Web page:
Many of us have elderly relatives living some distance from us or we are so busy with young families and work that we do not have as much time as we would like to visit them. As they age and their social networks diminish, older people can become isolated – especially if they are no longer driving.
According to a recent study conducted by the University of Otago, one in five frail elderly New Zealanders are lonely. The study surveyed about 72,000 elderly New Zealanders and found that more than 15,000 identified as lonely - just over 20 per cent of those surveyed.
One of the lead researchers of the study, Dr Hamish Jamieson said loneliness was recognised as having negative impacts on the lives of elderly people.
"Interactions with friends and neighbours are important and can help older people maintain their sense of independence and sustain the ability to look after themselves. In contrast, loneliness can make many health conditions worse, including pain, depression, anxiety and respiratory conditions," said Jamieson.
There has been a reduction in community networks and neighbourhoods due to the commitments of many people, and this is contributing to the number of frail elderly identifying as lonely, Jamieson said.
When I was working full time in Wellington and living in Kapiti, I was not able to visit my elderly mother as often as I would have liked. Although I spoke to her on the phone every day there were times when I felt very guilty that I was not able to support her in a more ‘hands on’ way.
A solution to this dilemma was to employ a companion who was able to visit a couple of times a week. Tina became a very important person in mum’s life as she was able to fulfil different needs to the other health and support people mum saw daily. Tina would read to mum, take her out for little drives to share a cup of tea out of a thermos while watching the waves at Waikanae beach and she also did little bits of shopping on mum’s behalf. Another important task on her job description was to ‘find lost things’. Mum was almost blind with macular degeneration, so lost all sorts of things all the time – once she had put it down it was gone! Tina also did a great job of rearranging mum’s clothing in her wardrobe and drawers to make things easier for her to access with her limited vision.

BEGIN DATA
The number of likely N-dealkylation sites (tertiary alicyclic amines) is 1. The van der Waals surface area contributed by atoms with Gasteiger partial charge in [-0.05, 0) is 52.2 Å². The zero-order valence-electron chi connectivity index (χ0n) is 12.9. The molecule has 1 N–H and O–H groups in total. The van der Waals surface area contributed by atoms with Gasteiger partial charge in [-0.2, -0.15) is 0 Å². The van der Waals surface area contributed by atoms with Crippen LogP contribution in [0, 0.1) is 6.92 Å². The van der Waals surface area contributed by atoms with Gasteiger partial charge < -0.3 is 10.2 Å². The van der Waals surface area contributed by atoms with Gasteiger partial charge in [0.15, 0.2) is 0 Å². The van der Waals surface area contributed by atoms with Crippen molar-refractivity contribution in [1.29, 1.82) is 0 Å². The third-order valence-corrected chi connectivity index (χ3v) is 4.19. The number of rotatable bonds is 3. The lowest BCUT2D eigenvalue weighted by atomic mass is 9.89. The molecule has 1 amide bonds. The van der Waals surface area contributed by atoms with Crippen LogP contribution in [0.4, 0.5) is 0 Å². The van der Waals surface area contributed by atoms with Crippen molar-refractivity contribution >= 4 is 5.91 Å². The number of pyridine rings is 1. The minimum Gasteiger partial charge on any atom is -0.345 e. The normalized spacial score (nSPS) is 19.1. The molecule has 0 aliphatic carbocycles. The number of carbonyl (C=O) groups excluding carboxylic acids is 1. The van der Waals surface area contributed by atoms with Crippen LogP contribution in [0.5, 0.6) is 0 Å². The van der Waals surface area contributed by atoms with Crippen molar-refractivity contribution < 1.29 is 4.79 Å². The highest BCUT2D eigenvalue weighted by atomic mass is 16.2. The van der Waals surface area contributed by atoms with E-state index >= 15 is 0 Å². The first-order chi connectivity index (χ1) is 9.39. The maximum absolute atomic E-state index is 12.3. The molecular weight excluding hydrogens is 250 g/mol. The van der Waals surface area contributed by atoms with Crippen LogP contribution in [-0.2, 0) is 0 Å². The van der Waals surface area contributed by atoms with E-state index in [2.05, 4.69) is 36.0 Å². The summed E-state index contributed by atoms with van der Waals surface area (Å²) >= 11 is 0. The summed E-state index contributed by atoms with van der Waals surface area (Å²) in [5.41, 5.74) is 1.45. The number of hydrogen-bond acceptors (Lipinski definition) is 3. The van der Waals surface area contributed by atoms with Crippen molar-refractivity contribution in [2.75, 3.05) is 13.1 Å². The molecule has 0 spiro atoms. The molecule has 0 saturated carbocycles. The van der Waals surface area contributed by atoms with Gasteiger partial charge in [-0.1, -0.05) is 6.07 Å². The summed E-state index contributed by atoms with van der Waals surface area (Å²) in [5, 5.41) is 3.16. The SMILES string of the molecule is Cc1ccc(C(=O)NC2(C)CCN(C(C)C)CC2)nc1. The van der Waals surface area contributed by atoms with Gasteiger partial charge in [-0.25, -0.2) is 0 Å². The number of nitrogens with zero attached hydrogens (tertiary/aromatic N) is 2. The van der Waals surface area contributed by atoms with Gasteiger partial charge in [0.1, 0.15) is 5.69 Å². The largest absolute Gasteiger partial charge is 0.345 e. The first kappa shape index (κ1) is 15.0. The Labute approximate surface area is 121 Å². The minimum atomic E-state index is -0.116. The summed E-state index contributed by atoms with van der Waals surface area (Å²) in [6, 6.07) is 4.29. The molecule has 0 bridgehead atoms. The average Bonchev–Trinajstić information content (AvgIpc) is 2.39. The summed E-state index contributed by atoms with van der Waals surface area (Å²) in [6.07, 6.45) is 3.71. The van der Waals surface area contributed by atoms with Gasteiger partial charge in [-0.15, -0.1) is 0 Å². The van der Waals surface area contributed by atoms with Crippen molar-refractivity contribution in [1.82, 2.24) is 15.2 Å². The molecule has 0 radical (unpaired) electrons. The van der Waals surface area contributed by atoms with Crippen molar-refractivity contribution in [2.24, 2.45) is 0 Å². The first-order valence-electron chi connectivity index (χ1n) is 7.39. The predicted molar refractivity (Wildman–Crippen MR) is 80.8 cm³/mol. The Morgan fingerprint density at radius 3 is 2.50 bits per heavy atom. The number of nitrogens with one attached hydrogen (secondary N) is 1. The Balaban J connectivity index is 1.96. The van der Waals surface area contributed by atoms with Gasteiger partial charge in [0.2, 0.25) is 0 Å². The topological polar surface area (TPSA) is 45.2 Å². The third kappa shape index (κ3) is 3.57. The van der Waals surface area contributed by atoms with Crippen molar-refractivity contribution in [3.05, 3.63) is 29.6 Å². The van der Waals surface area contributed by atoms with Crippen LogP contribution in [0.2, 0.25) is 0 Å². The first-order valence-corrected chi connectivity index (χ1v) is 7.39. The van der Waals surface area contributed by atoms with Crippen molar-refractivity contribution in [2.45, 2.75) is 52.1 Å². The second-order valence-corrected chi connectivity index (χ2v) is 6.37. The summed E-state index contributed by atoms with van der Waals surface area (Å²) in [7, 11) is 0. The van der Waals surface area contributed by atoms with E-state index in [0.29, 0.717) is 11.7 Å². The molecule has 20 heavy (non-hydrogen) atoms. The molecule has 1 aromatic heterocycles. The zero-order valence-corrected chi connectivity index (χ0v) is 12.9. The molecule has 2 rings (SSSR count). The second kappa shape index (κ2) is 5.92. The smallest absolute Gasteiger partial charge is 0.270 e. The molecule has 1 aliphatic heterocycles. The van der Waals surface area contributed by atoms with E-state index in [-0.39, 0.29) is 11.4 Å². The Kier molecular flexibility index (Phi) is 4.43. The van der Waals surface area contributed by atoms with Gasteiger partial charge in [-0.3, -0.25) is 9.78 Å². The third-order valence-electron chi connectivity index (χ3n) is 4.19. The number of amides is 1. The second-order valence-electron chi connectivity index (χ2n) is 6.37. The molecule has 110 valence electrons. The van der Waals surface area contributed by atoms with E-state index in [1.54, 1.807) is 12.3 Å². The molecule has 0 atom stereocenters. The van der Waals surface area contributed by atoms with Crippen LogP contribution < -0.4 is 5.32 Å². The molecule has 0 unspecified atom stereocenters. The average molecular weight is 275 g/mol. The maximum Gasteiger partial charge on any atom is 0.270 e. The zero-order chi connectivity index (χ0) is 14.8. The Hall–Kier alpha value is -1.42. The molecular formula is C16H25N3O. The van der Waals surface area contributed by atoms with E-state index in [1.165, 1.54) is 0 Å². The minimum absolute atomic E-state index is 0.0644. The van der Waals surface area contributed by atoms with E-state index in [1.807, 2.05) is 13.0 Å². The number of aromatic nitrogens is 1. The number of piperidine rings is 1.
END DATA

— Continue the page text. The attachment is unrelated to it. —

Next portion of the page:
Tina became a good friend to mum but she became a friend to me too. She and I kept in regular contact discussing how mum was, what she needed and what Tina could do as well as what I could do. Even when mum moved from independent living into rest home care Tina continued to visit her.
If you have an elderly relative living in Kapiti that you feel would benefit from a regular visit, contact Time Genie and we can chat about how I could provide support for this person – while keeping you firmly in the loop.
Time Genie Personal Concierge Services
Ph: 022 394 8493